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What works?Evidence-based policy and practice in public services$
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Huw T.O. Davies, Sandra M. Nutley, and Peter C. Smith

Print publication date: 2000

Print ISBN-13: 9781861341914

Published to Policy Press Scholarship Online: March 2012

DOI: 10.1332/policypress/9781861341914.001.0001

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Debates on the role of experimentation

Debates on the role of experimentation

(p.251) Twelve Debates on the role of experimentation
What works?

Huw Davies

Sandra Nutley

Nick Tilley

Policy Press

Interventions are delivered with the hope of achieving some outcome. Whether such interventions ‘work’ in terms of achieving the desired outcomes is paramount. In the view of many, experimentation, in the form of the randomised controlled trial, has become the ‘gold standard’ in producing evidence of such effects. Within many parts of healthcare, experimentation has become obligatory, and there are evangelical advocates for its adoption in other sectors. However, this chapter notes growing unease with experimentation in certain quarters for a number of reasons, fundamentally because it rarely offers useful insights into why a particular intervention performs better than another. When the interest is in what works in what context, such information may be crucial. The chapter explores the use of theory-driven evaluation as one possible way forward.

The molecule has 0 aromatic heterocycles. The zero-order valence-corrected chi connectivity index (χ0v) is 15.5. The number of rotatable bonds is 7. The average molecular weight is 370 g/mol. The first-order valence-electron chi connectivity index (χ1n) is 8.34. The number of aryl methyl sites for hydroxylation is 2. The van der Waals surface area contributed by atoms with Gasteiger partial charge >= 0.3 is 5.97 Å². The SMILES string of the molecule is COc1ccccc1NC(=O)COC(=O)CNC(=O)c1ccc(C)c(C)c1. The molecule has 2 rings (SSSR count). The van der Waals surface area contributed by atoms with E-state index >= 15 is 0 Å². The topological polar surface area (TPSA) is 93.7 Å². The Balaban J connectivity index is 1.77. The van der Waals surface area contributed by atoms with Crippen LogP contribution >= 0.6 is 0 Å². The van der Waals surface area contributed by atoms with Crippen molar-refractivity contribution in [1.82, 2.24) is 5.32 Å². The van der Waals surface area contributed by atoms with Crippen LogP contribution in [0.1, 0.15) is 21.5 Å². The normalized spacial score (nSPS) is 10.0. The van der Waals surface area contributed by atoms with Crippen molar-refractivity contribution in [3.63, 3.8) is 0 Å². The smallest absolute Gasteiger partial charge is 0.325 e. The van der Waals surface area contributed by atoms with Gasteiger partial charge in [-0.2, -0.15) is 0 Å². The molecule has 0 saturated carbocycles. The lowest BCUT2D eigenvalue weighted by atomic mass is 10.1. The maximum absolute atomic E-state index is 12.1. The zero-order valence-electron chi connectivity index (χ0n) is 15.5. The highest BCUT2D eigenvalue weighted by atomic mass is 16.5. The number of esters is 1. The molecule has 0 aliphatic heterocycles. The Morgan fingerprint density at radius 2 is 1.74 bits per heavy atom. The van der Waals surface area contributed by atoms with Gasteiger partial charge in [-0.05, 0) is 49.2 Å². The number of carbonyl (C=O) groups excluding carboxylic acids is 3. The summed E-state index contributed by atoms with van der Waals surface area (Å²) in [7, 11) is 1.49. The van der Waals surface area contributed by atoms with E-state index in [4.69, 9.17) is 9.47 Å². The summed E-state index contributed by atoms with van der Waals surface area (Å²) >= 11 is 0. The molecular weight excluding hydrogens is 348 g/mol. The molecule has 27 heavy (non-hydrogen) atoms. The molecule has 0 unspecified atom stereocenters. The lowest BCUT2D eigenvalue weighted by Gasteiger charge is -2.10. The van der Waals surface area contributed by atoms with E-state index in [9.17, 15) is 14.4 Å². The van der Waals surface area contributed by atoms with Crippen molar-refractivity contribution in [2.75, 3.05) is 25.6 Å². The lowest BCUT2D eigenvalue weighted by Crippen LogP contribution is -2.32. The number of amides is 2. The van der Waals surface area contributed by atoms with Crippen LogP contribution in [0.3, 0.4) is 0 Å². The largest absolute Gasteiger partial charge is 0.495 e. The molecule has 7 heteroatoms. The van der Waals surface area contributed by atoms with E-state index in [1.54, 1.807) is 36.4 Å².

Keywords:   theory-driven evaluation, intervention, healthcare experimentation, randomised controlled trial

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